“So now, I’m able to do that again. Have that time for myself—whether it’s a workout or just focusing my thoughts for the day. I like to light a candle, play some music, and then write down what my day is going to be like—my schedule, what I have to do, what the kids’ schedule is, and stuff like that. And I just take that sacred hour for me. That helps me get through the day and juggle everything.”

On her advice to would-be entrepreneurs

With more people willing to take the risk and be their own bosses, we asked Tina for her advice to would-be entrepreneurs.

“I think you’ll need to partner with like-minded people. Being in business is like a marriage. You go into a commitment. There are highs and lows. So the more like-minded you are, and if you have the same goals, it’s easier in that sense. You’re already fighting battles every day. You don’t want to fight each other. You want to fight the battle together.”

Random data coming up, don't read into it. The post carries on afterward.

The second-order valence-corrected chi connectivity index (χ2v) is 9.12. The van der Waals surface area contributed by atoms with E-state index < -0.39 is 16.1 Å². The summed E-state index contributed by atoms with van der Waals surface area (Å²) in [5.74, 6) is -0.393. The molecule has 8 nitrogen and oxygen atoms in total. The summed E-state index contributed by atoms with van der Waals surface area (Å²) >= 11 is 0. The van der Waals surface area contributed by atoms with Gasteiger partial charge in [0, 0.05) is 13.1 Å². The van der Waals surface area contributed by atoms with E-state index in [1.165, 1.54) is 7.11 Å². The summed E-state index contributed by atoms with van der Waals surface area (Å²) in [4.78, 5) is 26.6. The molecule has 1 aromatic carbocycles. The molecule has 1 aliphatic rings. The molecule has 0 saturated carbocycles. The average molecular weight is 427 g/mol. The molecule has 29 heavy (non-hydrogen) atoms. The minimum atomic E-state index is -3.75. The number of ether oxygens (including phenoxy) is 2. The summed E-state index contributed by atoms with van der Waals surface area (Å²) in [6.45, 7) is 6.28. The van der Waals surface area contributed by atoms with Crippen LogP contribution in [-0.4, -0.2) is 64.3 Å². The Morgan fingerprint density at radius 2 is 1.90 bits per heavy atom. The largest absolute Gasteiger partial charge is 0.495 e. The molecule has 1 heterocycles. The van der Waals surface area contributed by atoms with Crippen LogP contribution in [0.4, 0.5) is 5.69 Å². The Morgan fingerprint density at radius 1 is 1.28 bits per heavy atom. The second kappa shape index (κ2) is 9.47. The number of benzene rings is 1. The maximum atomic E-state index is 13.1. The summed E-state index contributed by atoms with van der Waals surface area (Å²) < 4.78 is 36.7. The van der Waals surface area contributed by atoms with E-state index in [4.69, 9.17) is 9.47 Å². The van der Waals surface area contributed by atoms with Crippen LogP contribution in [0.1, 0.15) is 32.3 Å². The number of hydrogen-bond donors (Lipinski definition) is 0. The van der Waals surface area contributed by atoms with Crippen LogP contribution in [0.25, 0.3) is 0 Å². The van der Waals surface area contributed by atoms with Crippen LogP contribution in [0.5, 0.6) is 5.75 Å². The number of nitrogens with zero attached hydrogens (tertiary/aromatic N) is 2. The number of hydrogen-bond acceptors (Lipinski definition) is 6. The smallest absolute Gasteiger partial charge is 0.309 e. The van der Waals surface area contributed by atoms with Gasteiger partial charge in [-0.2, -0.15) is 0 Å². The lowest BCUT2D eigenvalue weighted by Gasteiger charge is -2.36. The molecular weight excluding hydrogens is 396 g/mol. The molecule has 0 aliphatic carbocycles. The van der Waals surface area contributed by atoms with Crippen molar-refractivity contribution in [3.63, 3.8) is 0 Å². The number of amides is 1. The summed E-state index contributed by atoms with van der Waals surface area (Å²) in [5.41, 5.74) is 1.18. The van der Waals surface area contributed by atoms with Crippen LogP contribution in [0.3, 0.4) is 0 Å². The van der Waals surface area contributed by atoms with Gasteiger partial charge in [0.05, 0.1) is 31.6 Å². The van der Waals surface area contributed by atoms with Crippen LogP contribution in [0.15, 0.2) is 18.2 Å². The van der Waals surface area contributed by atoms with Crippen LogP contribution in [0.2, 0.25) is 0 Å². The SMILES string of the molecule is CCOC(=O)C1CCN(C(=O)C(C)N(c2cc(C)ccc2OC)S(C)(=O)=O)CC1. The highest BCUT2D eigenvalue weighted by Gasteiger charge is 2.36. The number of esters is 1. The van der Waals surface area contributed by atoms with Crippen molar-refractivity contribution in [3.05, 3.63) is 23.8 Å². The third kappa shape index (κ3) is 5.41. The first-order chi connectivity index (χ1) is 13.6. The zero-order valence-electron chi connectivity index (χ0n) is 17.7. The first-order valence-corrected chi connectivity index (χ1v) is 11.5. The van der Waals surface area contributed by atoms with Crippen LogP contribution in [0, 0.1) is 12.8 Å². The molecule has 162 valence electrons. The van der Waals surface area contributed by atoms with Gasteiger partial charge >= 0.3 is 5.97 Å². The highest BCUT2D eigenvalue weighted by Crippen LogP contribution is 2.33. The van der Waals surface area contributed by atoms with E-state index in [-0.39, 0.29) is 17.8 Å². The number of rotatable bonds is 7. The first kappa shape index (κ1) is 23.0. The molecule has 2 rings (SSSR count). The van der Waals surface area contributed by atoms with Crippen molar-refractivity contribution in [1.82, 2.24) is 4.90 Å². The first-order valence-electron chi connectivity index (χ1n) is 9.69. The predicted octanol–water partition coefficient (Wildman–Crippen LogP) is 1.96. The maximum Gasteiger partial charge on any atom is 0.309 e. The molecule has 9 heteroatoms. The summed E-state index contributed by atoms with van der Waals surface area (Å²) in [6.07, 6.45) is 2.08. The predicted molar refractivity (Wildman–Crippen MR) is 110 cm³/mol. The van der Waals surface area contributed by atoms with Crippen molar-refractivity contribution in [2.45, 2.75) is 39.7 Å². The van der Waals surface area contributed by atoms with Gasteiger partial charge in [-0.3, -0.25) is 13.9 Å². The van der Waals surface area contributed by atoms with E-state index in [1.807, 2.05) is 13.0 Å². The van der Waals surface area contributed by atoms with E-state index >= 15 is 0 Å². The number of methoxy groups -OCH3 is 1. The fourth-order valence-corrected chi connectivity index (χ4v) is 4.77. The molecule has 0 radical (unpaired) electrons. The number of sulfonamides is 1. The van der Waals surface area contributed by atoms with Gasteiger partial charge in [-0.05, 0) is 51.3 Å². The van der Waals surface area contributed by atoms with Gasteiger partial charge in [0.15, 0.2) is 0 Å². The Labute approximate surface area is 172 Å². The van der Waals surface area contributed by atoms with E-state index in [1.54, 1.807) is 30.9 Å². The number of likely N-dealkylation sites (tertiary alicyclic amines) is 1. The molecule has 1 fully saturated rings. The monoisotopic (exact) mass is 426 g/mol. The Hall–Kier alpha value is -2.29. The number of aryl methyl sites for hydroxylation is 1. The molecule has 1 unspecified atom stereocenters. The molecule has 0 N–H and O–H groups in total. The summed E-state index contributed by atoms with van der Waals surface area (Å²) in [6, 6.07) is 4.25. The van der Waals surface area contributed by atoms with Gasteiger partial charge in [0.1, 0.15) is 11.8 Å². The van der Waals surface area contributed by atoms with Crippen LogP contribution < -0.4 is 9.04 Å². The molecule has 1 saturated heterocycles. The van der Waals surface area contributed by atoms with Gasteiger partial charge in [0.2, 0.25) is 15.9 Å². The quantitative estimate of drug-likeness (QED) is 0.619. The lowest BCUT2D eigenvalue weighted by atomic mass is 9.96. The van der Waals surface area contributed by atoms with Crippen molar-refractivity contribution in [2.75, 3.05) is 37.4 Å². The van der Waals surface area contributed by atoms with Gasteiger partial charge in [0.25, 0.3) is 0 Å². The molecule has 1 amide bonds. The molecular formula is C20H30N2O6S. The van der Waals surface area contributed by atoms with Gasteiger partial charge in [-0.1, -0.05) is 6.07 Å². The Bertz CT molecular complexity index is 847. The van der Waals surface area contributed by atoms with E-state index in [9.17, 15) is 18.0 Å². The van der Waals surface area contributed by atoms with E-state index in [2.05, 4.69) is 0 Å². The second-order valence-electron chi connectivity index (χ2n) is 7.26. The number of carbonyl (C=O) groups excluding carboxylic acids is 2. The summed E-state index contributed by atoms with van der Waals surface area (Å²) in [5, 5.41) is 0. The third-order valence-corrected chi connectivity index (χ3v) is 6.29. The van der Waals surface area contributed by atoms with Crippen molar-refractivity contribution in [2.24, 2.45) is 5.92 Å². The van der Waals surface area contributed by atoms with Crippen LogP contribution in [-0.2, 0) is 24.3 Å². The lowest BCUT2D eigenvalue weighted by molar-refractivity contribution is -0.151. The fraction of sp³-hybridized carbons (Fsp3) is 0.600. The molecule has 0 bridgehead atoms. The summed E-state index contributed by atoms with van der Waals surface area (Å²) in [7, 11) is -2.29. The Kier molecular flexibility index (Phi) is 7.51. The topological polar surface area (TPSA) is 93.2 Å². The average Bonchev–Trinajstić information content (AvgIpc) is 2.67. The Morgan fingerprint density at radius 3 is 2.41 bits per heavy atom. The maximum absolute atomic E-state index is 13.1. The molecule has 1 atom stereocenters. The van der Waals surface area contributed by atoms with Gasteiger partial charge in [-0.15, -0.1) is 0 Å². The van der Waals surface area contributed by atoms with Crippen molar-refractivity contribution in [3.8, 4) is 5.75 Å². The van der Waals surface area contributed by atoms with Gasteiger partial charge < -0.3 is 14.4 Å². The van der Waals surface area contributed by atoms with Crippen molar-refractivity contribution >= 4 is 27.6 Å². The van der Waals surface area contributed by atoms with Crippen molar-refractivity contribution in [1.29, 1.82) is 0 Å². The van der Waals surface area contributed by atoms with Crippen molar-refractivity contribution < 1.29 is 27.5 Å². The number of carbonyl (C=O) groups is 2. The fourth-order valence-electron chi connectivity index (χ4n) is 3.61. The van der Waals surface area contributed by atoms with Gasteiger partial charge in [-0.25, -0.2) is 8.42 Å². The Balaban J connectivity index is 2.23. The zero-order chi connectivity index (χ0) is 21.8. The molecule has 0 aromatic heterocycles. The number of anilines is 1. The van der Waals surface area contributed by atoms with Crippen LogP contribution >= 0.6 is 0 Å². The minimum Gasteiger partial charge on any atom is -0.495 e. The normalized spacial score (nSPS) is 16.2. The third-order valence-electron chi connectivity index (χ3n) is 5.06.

“I’m lucky that I have a husband who is so supportive. And it’s very encouraging. He’s the one who really helps me. When things are down, he’s the one who encourages me to define ways around the problem, how to solve it, or how to make things better. So I think that emotional support from your partners in business and your partner in life, it’s very helpful,” she says.

“The other one is—don’t be afraid of failure. Because it will happen. There will be 10 million failures before you get to that first success. It’s a long road and maybe you’ll have that success right away. But then after that, there will be problems and failures. So you have to be ready for that. You have to have a strong gut.”

Tina adds, “You know very well that you’re always the last. It’s always the people first, the clients first, and then, in the end, it’s you. So you have to stick it out and be willing to stick it out. Be prepared for the failures, but be prepared to bounce back as well.”